I said before that I would write about each of the symptoms of CFS/ME but for now I shall quote Action for M.E. (a charity who support sufferers of CFS/ME):
Moderate“People with moderate CFS/M.E. have reduced mobility and are restricted in all activities of daily living, although they may have peaks and troughs in their level of symptoms and ability to do activities. They have usually stopped work, school or college and need rest periods, often sleeping in the afternoon for 1 or 2 hours. Their sleep at night is generally poor quality and disturbed.”
This is an insidious disease. Since May 2009, just after I completed my G.C.S.E.s, I knew something wasn't right. Unfortunately, my G.P. disagreed. But to be fair, my symptoms could mostly be excused or explained away - I had just finished doing about 15 exams and worked pretty hard. The symptoms never quite went away but hey, everybody gets tired, right?
Slowly, the symptoms got worse to the point where by the end of my school life I now know I had mild CFS/ME. I had to quit my Saturday job, quit my gymnastics club, and basically quit all social activities. Despite only having 3 hours of lessons a day and doing very little of my allotted homework I felt like death each day.
But hey, this was year 13, everyone was tired, right?
And so, with only a small amount of thought for my health, I started university, and loved it. I was studying a really interesting subject, I had made some fantastic friends and I was able to go to church more often than ever. Until the inevitable happened.
I crashed. Spectacularly.
Literally overnight, I went from feeling more or less fine to the moderate symptoms described above. Note the 'moderate' - yes, it could be a whole lot worse, but it could be whole lot better. By the time I got home for the Easter holiday after being ill for about 8 weeks and still pushing to keep up with university, I was on the verge of severe CFS/ME and it wasn't pretty.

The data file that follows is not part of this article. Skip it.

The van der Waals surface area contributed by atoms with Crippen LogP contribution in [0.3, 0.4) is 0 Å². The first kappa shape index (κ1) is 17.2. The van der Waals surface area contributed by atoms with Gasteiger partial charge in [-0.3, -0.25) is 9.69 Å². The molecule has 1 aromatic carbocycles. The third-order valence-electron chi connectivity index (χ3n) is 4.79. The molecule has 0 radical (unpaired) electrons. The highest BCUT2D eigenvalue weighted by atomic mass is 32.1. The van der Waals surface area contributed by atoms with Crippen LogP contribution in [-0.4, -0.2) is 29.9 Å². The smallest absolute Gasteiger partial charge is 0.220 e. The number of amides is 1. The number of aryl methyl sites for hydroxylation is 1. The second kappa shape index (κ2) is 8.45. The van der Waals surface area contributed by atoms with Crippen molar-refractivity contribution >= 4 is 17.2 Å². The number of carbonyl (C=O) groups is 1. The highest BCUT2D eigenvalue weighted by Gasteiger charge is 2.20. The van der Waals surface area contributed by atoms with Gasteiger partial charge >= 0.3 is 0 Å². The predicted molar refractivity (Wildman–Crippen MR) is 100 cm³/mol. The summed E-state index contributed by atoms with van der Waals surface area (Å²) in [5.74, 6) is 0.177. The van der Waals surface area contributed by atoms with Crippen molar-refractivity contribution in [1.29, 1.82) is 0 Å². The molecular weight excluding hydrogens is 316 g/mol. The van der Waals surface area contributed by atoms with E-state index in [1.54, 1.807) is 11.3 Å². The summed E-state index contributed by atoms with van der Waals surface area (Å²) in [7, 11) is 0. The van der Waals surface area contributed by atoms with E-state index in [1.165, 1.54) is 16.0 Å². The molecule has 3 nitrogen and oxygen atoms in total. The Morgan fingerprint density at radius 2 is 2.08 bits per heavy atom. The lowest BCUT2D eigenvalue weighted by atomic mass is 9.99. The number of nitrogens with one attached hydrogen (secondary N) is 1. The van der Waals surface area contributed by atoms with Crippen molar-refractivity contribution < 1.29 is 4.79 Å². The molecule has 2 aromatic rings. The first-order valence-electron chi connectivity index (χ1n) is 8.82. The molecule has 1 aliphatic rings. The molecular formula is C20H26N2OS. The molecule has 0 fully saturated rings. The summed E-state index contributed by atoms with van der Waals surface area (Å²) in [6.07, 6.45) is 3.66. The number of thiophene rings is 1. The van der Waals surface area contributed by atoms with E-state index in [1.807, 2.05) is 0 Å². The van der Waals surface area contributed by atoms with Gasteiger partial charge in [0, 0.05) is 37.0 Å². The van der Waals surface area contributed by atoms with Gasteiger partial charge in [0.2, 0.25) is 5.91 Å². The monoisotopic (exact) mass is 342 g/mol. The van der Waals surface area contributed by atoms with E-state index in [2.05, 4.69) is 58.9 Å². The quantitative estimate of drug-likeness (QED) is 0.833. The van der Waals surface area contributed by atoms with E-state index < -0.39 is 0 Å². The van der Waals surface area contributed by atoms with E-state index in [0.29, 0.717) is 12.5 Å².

Severe“People with severe CFS/M.E. are unable to do any activity for themselves, or can carry out minimal daily tasks only (such as face washing, cleaning teeth). They have severe cognitive difficulties and depend on a wheelchair for mobility. They are often unable to leave the house, or have a severe and prolonged after-effect if they do so. They may also spend most of their time in bed, and are often extremely sensitive to light and noise."
(again from Action for M.E.)
And so for that 8 weeks, which must have been the toughest 8 weeks of my entire life, I was in some little painful bubble of coming to terms with my new disability and the minute-by-minute struggle of independent living. My friends were there somewhere with their hurts and cares and joys but they were secondary to my struggles.
I have the utmost respect for people who are in some crisis or even really good times, who still have genuine concern for others' problems. They are better people than I. All I could see was my loss.
I desperately wanted to join in with what my friends were doing - eating together, watching films together, shopping together - but my body was screaming at me constantly to sleep, while simultaneously making sleep impossible. I am sorry for not being there for them, I truly am, but at the same time I feel some anger that none of them were truly there for me either.
I also feel sometimes that that anger is unjustified. I don't ask for help because some stupid part of me assumes that I can do things alone, and that getting upset in front of people is weak. What I needed in terms of support was way out of their league and what I could expect of a friend.
I hope these amazing friends that I have made will forgive me, and be able to move on from this. Hopefully I will be able to get a carer, but I'm not too hopeful as there isn't enough money to help people like me, whose pain is first acknowledged with a patronising air, and then second ignored with superiority.
"The National Institute for Health and Clinical Excellence (NICE) acknowledges that the physical symptoms of M.E. can be as disabling as multiple sclerosis, systemic lupus erythematosus, rheumatoid arthritis, congestive heart failure and other chronic conditions." (Again, Action for M.E.)